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Mapping the Life Course:
Visualising Migrations, Transitions & Trajectories
3. Visualising other Transitions in individual lives
The above examples all concern transitions between places or trajectories through space, but similar methods are applicable to other dimensions of the life course. The Figure 6 shows a series of possible transitions which can affect the individual worker, reducing their productivity and increasing demands on welfare systems; note that the only transition out of superannuation is death and that there are no transitions from death. The Steam Engine Makers (SEM) database, used above to study migration, records all these transitions for this particular group of C19 workers. The Figure 7 (from Southall & Garrett, 1991) shows the sickness histories for SEM members; note that time can be expressed in three ways: years from birth, indicated by the ages on the right-hand margin; years before death, shown on the horizontal axis; and, missing here, the actual calendar date. One rather obvious comment about what this figure shows is that men who died of TB tended to be sick for lengthy periods prior to their deaths, while those dying of `violence' (mainly industrial accidents) experienced little prior sickness.
Other studies taking similar approaches are Savage (1993) on the career paths of banking workers, which he uses to explore gender differences and the emergence of the `modern career', and Alter (1988) on the linked migratory and fertility histories of Belgian women. These examples are all `historical', but to some extent any study of lives as a whole must span decades. The issues addressed by such life-course research are of great contemporary significance; for example, Falkingham & Hillis (1995) in ESRC-funded research explored the relationship between variations over the life-course and between lives in net benefits from state welfare systems. Differences between lives are critical, but their presentation is limited to just four samples as shown in Figure 8.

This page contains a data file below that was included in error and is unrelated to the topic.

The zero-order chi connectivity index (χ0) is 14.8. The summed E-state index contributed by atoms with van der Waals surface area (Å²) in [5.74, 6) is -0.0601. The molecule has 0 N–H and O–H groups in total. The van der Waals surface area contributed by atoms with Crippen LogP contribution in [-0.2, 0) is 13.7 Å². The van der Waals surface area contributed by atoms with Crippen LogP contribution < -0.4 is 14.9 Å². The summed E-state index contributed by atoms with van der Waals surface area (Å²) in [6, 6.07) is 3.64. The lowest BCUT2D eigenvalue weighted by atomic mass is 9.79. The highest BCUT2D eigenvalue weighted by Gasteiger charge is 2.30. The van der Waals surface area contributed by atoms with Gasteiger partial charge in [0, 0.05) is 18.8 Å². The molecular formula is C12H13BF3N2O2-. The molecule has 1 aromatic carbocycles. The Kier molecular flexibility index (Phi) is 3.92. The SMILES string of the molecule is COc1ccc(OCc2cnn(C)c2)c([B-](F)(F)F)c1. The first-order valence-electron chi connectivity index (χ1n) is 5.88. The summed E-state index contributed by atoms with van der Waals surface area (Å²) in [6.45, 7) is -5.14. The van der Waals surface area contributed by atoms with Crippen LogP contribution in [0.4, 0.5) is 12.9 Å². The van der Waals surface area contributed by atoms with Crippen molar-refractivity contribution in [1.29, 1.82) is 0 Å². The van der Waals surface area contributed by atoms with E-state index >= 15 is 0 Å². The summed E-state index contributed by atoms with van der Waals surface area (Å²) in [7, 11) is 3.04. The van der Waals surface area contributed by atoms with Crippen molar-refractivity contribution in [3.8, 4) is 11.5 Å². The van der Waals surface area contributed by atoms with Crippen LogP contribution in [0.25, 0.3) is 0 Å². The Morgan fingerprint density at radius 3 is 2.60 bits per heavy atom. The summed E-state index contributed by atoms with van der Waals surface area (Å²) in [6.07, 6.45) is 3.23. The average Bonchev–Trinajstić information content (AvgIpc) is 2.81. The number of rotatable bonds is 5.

The above graphs concern not real people but sample output from micro-simulation models. The horizontal axis is years from birth and the vertical axis is income, either from work (in black) or from benefits (in grey). For example, man 1000 (at top right):
"has a poor employment record. He leaves school at 16, and being unable to find regular employment, receives Supplementary Benefit (SB) from age 16 to 20. Because of his interrupted work history he only receives Unemployment Benefit in the years when he is 23 and 24 (during which entitlement runs out) and when he is 38; at all other times when he is out of the labour market he is reliant on SB. The only time he pays significant amounts of tax, reducing his net income [lower graph] below his gross income [upper graph] is during his mid-30s".
Conversely, man 1065 (at bottom right) remains in full-time education to age 20 but then receives a much higher income until retirement at age 65 (see Falkingham & Hillis, 1995 pp.77-82).
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